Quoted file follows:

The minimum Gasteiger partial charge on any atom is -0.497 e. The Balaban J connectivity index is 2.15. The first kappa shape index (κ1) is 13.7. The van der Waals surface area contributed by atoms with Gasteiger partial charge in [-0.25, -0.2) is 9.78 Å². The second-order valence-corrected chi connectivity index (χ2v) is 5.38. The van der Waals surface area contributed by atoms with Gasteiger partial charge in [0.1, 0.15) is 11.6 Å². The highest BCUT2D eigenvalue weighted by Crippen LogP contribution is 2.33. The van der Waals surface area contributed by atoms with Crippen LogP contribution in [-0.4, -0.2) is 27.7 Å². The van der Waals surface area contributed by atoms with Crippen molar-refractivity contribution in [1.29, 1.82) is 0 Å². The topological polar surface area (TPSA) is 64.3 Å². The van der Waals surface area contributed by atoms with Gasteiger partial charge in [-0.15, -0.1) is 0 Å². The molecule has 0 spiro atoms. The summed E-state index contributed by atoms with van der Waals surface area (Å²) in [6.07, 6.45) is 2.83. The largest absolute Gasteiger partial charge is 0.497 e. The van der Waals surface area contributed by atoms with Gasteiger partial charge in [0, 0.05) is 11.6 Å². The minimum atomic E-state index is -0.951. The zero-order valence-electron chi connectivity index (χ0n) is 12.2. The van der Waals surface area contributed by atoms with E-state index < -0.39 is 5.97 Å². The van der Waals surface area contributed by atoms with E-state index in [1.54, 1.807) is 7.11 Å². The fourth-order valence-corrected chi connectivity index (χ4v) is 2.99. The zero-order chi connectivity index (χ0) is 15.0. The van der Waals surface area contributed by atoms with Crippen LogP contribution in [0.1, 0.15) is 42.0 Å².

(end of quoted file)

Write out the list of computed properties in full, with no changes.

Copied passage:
The minimum Gasteiger partial charge on any atom is -0.497 e. The Balaban J connectivity index is 2.15. The first kappa shape index (κ1) is 13.7. The van der Waals surface area contributed by atoms with Gasteiger partial charge in [-0.25, -0.2) is 9.78 Å². The second-order valence-corrected chi connectivity index (χ2v) is 5.38. The van der Waals surface area contributed by atoms with Gasteiger partial charge in [0.1, 0.15) is 11.6 Å². The highest BCUT2D eigenvalue weighted by Crippen LogP contribution is 2.33. The van der Waals surface area contributed by atoms with Crippen LogP contribution in [-0.4, -0.2) is 27.7 Å². The van der Waals surface area contributed by atoms with Crippen molar-refractivity contribution in [1.29, 1.82) is 0 Å². The topological polar surface area (TPSA) is 64.3 Å². The van der Waals surface area contributed by atoms with Gasteiger partial charge in [-0.15, -0.1) is 0 Å². The molecule has 0 spiro atoms. The summed E-state index contributed by atoms with van der Waals surface area (Å²) in [6.07, 6.45) is 2.83. The largest absolute Gasteiger partial charge is 0.497 e. The van der Waals surface area contributed by atoms with Gasteiger partial charge in [0, 0.05) is 11.6 Å². The minimum atomic E-state index is -0.951. The zero-order valence-electron chi connectivity index (χ0n) is 12.2. The van der Waals surface area contributed by atoms with E-state index < -0.39 is 5.97 Å². The van der Waals surface area contributed by atoms with E-state index in [1.54, 1.807) is 7.11 Å². The fourth-order valence-corrected chi connectivity index (χ4v) is 2.99. The zero-order chi connectivity index (χ0) is 15.0. The van der Waals surface area contributed by atoms with Crippen LogP contribution in [0.1, 0.15) is 42.0 Å².